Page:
SANTIAGO, Aug. 10 (Xinhua) -- The Unated Nations' Economic Commission for Latin America and the Caribbean (ECLAC) warned Thursday that foreign direct investment (FDI) flows in the region have been dropping and are likely to contract by 5 percent this year.
In 2016, total FDI in Latin America and the Caribbean shrunk by 7.9 percent from 2015. It reached 167 billion U.S. dollars, with a sharp drop of 17 percent compared to 2011.
ECLAC Executive Secretary, Alicia Barcena, highlighted the new trends of global FDI in a context of "strong technological and geopolitical transformations.", presenting ECLAC's annual report on FDI in Santiago, Chile.
Facing with this situation, Barcena called on governments to enact policies to attract investments as part of sustainable development.
She blamed the drop in FDI on low raw material prices and its impact on natural resource investments, coupled with slow growth in some countries, increasing technological sophistication and the expansion of the digital economy.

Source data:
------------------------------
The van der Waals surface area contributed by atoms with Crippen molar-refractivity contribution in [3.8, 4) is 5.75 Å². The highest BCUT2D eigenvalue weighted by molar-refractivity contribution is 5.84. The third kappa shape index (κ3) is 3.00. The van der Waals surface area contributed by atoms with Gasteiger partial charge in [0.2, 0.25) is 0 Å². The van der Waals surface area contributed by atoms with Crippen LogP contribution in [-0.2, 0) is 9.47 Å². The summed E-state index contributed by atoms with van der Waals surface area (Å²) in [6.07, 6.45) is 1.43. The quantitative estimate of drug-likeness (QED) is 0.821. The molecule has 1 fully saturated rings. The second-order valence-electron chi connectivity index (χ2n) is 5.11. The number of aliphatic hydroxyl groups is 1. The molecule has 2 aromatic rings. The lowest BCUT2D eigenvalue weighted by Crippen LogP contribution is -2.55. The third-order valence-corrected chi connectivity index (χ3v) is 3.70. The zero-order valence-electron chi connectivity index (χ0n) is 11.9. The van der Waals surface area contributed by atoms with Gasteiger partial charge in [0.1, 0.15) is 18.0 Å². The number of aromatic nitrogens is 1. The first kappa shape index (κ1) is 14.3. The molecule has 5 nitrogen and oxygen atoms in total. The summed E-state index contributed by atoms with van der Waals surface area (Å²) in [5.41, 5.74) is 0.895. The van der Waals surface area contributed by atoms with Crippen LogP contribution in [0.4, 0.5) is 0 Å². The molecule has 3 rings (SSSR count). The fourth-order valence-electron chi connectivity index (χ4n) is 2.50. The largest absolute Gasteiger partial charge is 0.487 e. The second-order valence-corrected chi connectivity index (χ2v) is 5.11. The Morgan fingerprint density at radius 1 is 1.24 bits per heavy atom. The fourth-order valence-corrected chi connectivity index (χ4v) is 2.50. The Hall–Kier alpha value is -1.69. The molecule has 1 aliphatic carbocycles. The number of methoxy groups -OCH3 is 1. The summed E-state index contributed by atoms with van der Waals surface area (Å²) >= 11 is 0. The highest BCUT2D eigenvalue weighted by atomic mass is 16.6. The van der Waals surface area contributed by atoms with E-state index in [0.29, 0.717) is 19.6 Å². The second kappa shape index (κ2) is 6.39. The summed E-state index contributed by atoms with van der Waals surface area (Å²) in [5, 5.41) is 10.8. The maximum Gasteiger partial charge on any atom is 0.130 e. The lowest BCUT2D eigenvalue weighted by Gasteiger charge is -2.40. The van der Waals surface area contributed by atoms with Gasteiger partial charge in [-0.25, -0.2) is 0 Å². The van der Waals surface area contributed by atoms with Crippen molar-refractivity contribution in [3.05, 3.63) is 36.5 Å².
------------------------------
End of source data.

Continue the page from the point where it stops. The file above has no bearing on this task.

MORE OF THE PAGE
"In 2016, Latin America and the Caribbean received 10 percent of global FDI, a similar participation as in 2015," she said, adding that this was lower than the average 14 percent from 2011 to 2014.
"Despite this lower trend, FDI represents 3.6 percent of the region's GDP, when the global average is of 2.5 percent," added Barcena.
The executive secretary of ECLAC also pointed that outbound capital flows have surpassed FDI totals in several countries between 2010-2016.
Despite its recession, Brazil remained the main destination for FDI in 2016, accounting for 47 percent of the total, with a 5.7 percent rise to 78.92 billion dollars.
Mexico received 32.113 billion dollars in 2016, making the second-largest destination with 19 percent of the total. The country is still enjoying high levels of investment, while FDI dropped by 7.9 percent.
Colombia accounted for 8 percent of total FDI in 2016 with 13.59 billion dollars while Chile took up 7 percent with 12.225 billion dollars.
However, the ECLAC pointed to severe losses for the natural sector, which lost 18 percent of FDI revenue between 2010-2015, due to low raw material prices.